Therefore, employers need to offer flexibility in terms of working from anywhere, and setting the goals accordingly. If employees are given a choice to choose their workplace and work hours, employers will likely find that the workforce is happier, and the workforce's efficiency also increases manifold. Minimising the dissension between the workforce’s personal and professional commitments and goals, employees are more likely to stay motivated and feel valued.
Employees need a good work environment
Managers are your differentiators
A phrase that is commonly used in the industry is “Employees don’t leave their jobs, they leave their managers,” and its relevance holds merit now more than ever. The phrase might not be appropriate for every organisation, but this shows how big a problem bad management can be when it comes to retaining employees. Additionally, managers are not empowered by data and real-time analytics to address and track team sentiments. Organisations must make approaches to culture and engagement manager centric and empower them to take actions based on insights. Managers can gauge the sentiment of their team members and take action on time when enabled.
Playing to employee strengths
Managers should always know what are their employees’ strengths and should always give them the opportunity to leverage them. Nurturing your employees and letting them match work to their strengths drives better performance and better engagement, ultimately leading to improved employee-manager relationships.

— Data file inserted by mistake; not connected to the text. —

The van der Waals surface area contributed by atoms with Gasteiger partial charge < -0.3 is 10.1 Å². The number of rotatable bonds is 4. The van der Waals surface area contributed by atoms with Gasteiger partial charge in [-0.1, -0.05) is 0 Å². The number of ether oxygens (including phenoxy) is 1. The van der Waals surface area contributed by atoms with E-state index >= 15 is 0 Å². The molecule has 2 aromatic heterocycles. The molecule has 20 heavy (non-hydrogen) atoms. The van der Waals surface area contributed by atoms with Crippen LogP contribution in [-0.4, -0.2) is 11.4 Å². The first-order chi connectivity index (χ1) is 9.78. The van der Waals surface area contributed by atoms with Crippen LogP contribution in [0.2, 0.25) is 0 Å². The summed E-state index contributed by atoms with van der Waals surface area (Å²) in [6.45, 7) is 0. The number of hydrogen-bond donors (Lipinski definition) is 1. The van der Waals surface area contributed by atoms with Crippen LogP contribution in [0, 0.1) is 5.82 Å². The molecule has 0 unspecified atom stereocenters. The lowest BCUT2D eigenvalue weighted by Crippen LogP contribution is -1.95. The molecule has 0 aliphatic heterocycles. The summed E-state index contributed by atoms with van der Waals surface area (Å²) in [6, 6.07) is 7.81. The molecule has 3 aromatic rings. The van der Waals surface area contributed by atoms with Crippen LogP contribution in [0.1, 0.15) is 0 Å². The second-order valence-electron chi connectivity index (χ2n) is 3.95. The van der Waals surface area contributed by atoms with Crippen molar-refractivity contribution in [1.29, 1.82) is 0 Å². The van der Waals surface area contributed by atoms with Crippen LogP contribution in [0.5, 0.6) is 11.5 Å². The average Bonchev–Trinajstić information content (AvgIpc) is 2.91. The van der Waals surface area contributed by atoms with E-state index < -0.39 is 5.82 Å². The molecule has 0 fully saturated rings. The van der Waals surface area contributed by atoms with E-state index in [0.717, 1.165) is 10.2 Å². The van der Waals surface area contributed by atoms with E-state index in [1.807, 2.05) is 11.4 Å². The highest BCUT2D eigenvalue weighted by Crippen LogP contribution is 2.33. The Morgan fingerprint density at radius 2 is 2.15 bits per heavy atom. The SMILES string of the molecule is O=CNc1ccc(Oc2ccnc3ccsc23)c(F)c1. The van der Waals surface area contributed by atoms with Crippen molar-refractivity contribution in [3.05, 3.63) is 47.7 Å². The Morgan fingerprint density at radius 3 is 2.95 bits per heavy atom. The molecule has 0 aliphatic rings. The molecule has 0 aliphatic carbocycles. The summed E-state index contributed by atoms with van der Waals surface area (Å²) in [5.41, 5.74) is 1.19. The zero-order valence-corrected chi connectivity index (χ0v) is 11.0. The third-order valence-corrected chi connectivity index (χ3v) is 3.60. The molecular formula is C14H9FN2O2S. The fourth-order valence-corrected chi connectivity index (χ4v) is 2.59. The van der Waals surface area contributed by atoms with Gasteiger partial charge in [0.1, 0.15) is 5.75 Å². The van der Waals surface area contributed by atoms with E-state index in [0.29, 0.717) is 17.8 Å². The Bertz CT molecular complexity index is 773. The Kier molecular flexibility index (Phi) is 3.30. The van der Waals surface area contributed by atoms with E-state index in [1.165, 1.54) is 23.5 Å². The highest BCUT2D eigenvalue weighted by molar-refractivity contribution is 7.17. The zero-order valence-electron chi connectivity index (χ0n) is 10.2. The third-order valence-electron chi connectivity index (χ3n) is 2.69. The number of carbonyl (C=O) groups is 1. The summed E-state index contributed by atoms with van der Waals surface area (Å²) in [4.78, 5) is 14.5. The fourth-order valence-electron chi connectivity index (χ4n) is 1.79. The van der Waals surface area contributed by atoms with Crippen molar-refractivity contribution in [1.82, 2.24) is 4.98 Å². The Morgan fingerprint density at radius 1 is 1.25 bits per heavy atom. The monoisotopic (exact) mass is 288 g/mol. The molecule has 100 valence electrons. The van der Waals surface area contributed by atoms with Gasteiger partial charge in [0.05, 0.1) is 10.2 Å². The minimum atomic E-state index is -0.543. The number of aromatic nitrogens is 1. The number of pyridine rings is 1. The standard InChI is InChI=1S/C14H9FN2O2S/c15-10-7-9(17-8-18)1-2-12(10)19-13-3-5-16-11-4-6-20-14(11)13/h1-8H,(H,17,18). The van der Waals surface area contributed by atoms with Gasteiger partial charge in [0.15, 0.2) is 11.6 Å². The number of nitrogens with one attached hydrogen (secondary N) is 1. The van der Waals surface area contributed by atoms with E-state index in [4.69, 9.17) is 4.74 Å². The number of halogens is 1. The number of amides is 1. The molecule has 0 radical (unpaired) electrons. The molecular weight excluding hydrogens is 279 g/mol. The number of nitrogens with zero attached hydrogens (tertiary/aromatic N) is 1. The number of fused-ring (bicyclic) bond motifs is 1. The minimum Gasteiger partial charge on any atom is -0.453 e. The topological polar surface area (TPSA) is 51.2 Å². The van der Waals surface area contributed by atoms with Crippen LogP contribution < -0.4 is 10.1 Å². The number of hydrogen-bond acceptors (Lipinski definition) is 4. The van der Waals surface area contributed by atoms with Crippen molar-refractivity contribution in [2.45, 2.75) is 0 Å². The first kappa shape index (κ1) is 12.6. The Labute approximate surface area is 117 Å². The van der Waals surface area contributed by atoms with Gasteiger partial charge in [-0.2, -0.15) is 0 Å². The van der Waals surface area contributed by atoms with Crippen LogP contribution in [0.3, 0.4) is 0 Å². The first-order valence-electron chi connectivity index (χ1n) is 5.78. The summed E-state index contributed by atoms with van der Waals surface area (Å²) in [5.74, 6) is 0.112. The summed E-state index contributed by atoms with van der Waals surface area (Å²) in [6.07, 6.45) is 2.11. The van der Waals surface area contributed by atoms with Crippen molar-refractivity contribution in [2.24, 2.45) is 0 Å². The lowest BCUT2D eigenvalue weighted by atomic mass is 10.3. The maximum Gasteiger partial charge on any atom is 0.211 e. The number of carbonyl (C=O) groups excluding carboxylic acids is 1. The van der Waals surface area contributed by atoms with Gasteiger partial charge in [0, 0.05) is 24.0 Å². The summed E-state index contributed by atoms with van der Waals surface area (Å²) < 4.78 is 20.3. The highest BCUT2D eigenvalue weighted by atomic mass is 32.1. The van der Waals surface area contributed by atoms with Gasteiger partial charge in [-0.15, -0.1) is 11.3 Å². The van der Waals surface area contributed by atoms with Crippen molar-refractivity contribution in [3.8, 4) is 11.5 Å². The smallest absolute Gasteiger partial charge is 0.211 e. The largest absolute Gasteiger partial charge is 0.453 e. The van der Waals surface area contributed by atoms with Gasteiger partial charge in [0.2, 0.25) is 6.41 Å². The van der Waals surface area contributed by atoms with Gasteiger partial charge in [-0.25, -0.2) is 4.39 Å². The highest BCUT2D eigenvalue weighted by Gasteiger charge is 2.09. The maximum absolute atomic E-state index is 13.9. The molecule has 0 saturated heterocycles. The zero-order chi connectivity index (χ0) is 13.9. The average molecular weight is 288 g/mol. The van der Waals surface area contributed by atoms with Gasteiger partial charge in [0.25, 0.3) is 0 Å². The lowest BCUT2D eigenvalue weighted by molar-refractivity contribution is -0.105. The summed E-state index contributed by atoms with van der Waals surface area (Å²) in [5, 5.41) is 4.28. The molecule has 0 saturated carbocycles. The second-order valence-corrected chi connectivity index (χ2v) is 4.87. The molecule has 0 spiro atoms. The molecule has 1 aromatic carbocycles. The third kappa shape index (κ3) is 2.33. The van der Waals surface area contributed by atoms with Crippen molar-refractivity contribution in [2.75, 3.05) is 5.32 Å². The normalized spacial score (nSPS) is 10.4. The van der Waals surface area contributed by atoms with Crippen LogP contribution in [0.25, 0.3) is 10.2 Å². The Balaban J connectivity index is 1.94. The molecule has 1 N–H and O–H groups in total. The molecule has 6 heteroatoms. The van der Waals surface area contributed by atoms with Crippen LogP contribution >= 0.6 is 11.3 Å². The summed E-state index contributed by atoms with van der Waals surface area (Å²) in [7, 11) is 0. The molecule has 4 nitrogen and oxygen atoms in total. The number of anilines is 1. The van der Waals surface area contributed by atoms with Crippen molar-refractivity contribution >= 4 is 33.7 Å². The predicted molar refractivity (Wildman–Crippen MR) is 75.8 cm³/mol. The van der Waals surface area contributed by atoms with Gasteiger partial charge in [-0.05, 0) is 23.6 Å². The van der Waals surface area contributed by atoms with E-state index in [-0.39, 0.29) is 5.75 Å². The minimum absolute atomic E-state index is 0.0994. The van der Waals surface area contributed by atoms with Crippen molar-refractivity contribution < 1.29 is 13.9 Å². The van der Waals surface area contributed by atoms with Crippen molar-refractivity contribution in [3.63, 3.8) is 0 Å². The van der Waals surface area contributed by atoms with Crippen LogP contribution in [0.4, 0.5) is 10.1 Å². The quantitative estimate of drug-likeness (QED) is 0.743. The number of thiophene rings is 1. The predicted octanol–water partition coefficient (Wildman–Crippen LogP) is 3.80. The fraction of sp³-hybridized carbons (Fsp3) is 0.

Paid and unlimited time Off
Due to excessive work pressure, employees can feel physical as well as mental distress. Due to this, the workforce is not able to give their best at work, which, if unchecked, can lead to burnout and attrition.
An organisation should always consider giving time off to employees in the form of paid leaves, which can help eradicate mental and physical stress. When you place your trust in employees, they will repay it by performing better and not misusing unlimited PTOs (paid time offs). If we talk about mental health, an employee needs to get a good work environment and the initiatives that a company can start from this—an employee's physical, emotional, financial, social well-being, etc.
It will give an employee a clean work environment to work freely and peacefully, ultimately improving their performance.
As startups are in a constant hustle and growth mode, it is imperative for them to retain their top talent to grow and flourish. They must ensure to establish policies and programmes that focus on reducing employee attrition. The companies that triumph in achieving high employee retention rates operate at an advantage when it comes to meeting business goals.
A well-planned, well-accomplished employee retention strategy is a key competitive distinguisher, as a company’s ability to hold on to its talent—especially in such competitive hiring markets—has keen aftermath for its ability to operate at a high level, without the disruptions that employee turnover brings to the company.
(Disclaimer: The views and opinions expressed in this article are those of the author and do not necessarily reflect the views of YourStory.)